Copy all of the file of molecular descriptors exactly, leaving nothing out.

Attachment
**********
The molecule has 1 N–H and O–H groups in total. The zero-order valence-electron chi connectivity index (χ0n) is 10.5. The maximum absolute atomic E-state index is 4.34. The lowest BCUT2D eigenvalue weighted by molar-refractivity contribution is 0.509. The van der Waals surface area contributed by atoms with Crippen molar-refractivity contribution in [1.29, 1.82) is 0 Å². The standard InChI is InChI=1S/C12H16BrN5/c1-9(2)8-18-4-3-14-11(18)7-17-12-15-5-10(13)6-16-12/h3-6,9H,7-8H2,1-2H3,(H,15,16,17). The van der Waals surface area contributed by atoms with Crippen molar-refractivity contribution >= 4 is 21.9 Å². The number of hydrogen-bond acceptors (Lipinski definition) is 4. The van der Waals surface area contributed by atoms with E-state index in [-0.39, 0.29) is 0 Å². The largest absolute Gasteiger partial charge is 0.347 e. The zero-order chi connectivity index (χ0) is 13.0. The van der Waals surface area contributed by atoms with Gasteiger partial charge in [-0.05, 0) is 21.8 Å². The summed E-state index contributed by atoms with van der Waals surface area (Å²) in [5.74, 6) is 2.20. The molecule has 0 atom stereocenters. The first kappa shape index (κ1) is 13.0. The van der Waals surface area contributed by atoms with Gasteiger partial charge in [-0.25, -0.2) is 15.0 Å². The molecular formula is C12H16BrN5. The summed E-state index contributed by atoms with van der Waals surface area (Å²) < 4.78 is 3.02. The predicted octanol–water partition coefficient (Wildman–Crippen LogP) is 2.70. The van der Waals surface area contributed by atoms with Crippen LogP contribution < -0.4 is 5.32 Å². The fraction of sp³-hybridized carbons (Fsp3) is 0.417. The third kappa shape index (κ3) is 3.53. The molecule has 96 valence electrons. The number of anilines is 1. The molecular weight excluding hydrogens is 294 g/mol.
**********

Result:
The molecule has 1 N–H and O–H groups in total. The zero-order valence-electron chi connectivity index (χ0n) is 10.5. The maximum absolute atomic E-state index is 4.34. The lowest BCUT2D eigenvalue weighted by molar-refractivity contribution is 0.509. The van der Waals surface area contributed by atoms with Crippen molar-refractivity contribution in [1.29, 1.82) is 0 Å². The standard InChI is InChI=1S/C12H16BrN5/c1-9(2)8-18-4-3-14-11(18)7-17-12-15-5-10(13)6-16-12/h3-6,9H,7-8H2,1-2H3,(H,15,16,17). The van der Waals surface area contributed by atoms with Crippen molar-refractivity contribution >= 4 is 21.9 Å². The number of hydrogen-bond acceptors (Lipinski definition) is 4. The van der Waals surface area contributed by atoms with E-state index in [-0.39, 0.29) is 0 Å². The largest absolute Gasteiger partial charge is 0.347 e. The zero-order chi connectivity index (χ0) is 13.0. The van der Waals surface area contributed by atoms with Gasteiger partial charge in [-0.05, 0) is 21.8 Å². The summed E-state index contributed by atoms with van der Waals surface area (Å²) in [5.74, 6) is 2.20. The molecule has 0 atom stereocenters. The first kappa shape index (κ1) is 13.0. The van der Waals surface area contributed by atoms with Gasteiger partial charge in [-0.25, -0.2) is 15.0 Å². The molecular formula is C12H16BrN5. The summed E-state index contributed by atoms with van der Waals surface area (Å²) < 4.78 is 3.02. The predicted octanol–water partition coefficient (Wildman–Crippen LogP) is 2.70. The van der Waals surface area contributed by atoms with Crippen LogP contribution < -0.4 is 5.32 Å². The fraction of sp³-hybridized carbons (Fsp3) is 0.417. The third kappa shape index (κ3) is 3.53. The molecule has 96 valence electrons. The number of anilines is 1. The molecular weight excluding hydrogens is 294 g/mol.